One Out of Ten
by J. Anthony Ferlaine
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Television quiz programs with an aspect of having just staged a raid on Fort Knox are very much in the news these days. Certainly the prizes to be won are astronomical and the contestants scarcely less so. Step right up, little lady and tell us why your eyes look so strange! What's that? You want us to read this astounding science fantasy documentary by J. Anthony Ferlaine first? Well—perhaps we should play it safe while the flying saucer folk are watching us!

one out of ten

by ... J. Anthony Ferlaine

There may be a town called Mars in Montana. But little Mrs. Freda Dunny didn't come from there!

I watched Don Phillips, the commercial announcer, out of the corner of my eye. The camera in front of me swung around and lined up on my set.

"... And now, on with the show," Phillips was saying. "And here, ready to test your wits, is your quizzing quiz master, Smiling Jim Parsons."

I smiled into the camera and waited while the audience applauded. The camera tally light went on and the stage manager brought his arm down and pointed at me.

"Good afternoon," I said into the camera, "here we go again with another half hour of fun and prizes on television's newest, most exciting, game, 'Parlor Quiz.' In a moment I'll introduce you to our first contestant. But first here is a special message to you mothers ..."

The baby powder commercial appeared on the monitor and I walked over to the next set. They had the first contestant lined up for me. I smiled and took her card from the floor man. She was a middle-aged woman with a faded print dress and old-style shoes. I never saw the contestants until we were on the air. They were screened before the show by the staff. They usually tried to pick contestants who would make good show material—an odd name or occupation—or somebody with twenty kids. Something of that nature.

I looked at the card for the tip off. "Mrs. Freda Dunny," the card said. "Ask her where she comes from."

I smiled at the contestant again and took her by the hand. The tally light went on again and I grinned into the camera.

"Well, now, we're all set to go ... and our first contestant today is this charming little lady right here beside me. Mrs. Freda Dunny." I looked at the card. "How are you, Mrs. Dunny?"

"Fine! Just fine."

"All set to answer a lot of questions and win a lot of prizes?"

"Oh, I'll win all right," said Mrs. Dunny, smiling around at the audience.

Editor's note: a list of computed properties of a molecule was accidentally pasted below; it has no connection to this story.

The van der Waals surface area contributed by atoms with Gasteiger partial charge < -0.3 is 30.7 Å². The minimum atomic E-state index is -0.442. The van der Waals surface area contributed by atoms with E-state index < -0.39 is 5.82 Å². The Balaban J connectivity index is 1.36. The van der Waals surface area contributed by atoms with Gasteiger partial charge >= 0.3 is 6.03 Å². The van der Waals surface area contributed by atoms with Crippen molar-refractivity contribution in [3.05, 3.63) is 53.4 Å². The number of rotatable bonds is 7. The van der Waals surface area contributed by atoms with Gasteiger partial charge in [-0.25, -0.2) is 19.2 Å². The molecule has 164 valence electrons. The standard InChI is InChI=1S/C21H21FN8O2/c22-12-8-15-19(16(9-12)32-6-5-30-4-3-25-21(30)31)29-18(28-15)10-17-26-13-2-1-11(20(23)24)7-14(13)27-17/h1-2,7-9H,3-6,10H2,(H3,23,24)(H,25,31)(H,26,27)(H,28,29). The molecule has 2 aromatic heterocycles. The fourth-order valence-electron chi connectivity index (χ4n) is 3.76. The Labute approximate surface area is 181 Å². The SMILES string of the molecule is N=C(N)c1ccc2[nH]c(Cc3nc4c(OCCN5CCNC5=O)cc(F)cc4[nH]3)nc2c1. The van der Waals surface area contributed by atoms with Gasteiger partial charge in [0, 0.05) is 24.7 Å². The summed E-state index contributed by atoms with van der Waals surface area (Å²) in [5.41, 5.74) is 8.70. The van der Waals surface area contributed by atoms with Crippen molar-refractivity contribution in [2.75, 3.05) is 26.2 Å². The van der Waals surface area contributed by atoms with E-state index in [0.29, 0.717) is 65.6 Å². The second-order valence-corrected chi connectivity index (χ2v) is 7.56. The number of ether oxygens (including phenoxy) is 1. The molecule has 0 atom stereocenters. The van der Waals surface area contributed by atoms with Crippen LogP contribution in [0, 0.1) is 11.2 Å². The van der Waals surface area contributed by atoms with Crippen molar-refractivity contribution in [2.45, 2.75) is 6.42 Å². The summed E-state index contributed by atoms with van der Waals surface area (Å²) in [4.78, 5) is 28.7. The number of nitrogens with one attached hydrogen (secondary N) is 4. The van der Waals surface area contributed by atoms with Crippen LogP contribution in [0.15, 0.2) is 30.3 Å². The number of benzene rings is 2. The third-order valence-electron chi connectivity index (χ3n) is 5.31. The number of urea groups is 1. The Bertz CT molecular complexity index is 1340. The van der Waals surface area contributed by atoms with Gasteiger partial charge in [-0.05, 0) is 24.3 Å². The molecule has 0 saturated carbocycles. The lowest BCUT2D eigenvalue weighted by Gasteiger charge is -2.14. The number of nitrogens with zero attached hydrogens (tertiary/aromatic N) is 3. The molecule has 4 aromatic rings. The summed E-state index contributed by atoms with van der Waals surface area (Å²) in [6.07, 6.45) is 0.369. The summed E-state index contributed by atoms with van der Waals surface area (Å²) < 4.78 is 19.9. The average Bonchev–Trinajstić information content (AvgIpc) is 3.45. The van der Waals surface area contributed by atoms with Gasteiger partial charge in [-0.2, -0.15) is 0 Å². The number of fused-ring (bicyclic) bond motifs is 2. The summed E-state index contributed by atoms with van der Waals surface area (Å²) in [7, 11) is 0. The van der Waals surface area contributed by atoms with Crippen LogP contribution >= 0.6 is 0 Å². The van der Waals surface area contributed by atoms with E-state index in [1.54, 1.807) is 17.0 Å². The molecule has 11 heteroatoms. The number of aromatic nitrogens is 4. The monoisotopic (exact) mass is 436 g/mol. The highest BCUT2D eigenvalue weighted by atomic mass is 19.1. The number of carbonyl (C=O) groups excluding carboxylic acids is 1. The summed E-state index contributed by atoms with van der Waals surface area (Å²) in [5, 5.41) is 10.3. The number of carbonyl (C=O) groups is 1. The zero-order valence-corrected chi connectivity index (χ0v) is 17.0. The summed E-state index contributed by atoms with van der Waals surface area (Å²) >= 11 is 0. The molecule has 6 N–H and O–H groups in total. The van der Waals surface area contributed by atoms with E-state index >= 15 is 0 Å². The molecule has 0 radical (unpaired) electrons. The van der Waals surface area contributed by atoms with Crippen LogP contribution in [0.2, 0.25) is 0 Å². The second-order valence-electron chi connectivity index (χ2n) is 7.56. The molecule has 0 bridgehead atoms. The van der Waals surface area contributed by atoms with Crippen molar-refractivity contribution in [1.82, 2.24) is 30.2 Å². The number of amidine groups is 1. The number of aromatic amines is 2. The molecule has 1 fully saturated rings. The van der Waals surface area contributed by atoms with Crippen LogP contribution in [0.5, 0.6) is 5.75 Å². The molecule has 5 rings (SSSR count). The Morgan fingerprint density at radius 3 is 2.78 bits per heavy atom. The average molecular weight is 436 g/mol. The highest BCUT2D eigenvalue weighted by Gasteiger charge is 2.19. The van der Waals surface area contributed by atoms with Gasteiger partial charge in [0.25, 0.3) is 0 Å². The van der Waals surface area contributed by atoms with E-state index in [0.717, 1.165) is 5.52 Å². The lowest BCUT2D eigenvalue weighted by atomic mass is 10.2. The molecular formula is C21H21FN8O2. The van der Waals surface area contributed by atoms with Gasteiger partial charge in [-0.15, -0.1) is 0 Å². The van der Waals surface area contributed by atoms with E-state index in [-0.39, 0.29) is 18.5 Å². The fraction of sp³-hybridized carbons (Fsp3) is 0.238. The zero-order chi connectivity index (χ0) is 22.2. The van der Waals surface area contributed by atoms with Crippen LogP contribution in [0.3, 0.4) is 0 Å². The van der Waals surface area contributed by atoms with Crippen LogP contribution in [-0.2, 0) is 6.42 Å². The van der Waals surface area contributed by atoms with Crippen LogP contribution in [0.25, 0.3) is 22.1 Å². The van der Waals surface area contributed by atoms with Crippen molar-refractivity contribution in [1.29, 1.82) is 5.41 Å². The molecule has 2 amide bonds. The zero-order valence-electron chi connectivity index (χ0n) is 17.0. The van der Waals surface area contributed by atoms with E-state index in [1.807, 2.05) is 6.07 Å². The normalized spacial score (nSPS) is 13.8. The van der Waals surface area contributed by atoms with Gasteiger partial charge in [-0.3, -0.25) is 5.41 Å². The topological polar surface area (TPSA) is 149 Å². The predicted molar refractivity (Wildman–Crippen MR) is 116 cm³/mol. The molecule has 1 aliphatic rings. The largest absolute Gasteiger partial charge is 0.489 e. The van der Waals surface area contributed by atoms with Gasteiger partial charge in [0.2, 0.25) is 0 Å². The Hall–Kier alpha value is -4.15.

The audience tittered a bit at the remark. I looked at the card again.

"Where are you from, Mrs. Dunny?"

"Mars!" said Mrs. Dunny.

"Mars!" I laughed, anticipating the answer. "Mars, Montana? Mars, Peru?"

"No, Mars! Up there," she said, pointing up in the air. "The planet Mars. The fourth planet out from the sun."

My assistant looked unhappy.

I smiled again, wondering what the gag was. I decided to play along.

"Well, well," I said, "all the way from Mars, eh? And how long have you been on Earth, Mrs. Dunny?"

"Oh, about thirty or forty years. I've been here nearly all my life. Came here when I was a wee bit of a girl."

"Well," I said, "you're practically an Earthwoman by now, aren't you?" The audience laughed. "Do you plan on going back someday or have you made up your mind to stay here on Earth for the rest of your days?"

"Oh, I'm just here for the invasion," said Mrs. Dunny. "When that's over I'll probably go back home again."

"The invasion?"

"Yes, the invasion of Earth. As soon as enough of us are here we'll get started."

"You mean there are others here, too?"

"Oh, yes, there are several million of us here in the United States already—and more are on the way."

"There are only about a hundred and seventy million people in the United States, Mrs. Dunny," I said. "If there are several million Martians among us, one out of every hundred would have to be a Martian."

"One out of every ten!" said Mrs. Dunny. "That's what the boss said just the other day. 'We're getting pretty close to the number we need to take over Earth.'"

"What do you need?" I asked. "One to one? One Martian for every Earthman?"

"Oh, no," said Mrs. Dunny, "one Martian is worth ten Earthmen. The only reason we're waiting is we don't want any trouble."